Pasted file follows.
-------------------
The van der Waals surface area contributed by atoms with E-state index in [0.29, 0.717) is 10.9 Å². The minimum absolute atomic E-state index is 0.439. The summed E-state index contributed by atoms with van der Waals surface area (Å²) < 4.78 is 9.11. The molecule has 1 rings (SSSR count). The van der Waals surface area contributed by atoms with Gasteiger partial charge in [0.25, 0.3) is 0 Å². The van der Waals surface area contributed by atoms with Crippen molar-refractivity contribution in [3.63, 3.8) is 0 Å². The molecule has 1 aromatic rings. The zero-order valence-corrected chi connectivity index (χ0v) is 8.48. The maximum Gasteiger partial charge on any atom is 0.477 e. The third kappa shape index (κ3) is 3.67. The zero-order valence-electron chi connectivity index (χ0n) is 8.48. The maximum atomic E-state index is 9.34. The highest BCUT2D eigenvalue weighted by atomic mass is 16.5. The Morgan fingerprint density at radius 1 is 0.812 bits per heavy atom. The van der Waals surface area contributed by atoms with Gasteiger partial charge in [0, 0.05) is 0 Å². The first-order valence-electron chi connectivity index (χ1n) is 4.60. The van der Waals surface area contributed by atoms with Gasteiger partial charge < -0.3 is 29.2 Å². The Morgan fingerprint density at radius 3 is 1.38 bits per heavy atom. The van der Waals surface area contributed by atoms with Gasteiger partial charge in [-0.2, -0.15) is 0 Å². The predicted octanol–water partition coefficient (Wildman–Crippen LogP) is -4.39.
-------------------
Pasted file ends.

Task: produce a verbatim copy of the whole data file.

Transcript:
The van der Waals surface area contributed by atoms with E-state index in [0.29, 0.717) is 10.9 Å². The minimum absolute atomic E-state index is 0.439. The summed E-state index contributed by atoms with van der Waals surface area (Å²) < 4.78 is 9.11. The molecule has 1 rings (SSSR count). The van der Waals surface area contributed by atoms with Gasteiger partial charge in [0.25, 0.3) is 0 Å². The van der Waals surface area contributed by atoms with Crippen molar-refractivity contribution in [3.63, 3.8) is 0 Å². The molecule has 1 aromatic rings. The zero-order valence-corrected chi connectivity index (χ0v) is 8.48. The maximum Gasteiger partial charge on any atom is 0.477 e. The third kappa shape index (κ3) is 3.67. The zero-order valence-electron chi connectivity index (χ0n) is 8.48. The maximum atomic E-state index is 9.34. The highest BCUT2D eigenvalue weighted by atomic mass is 16.5. The Morgan fingerprint density at radius 1 is 0.812 bits per heavy atom. The van der Waals surface area contributed by atoms with Gasteiger partial charge in [0, 0.05) is 0 Å². The first-order valence-electron chi connectivity index (χ1n) is 4.60. The van der Waals surface area contributed by atoms with Gasteiger partial charge < -0.3 is 29.2 Å². The Morgan fingerprint density at radius 3 is 1.38 bits per heavy atom. The van der Waals surface area contributed by atoms with Gasteiger partial charge in [-0.2, -0.15) is 0 Å². The predicted octanol–water partition coefficient (Wildman–Crippen LogP) is -4.39.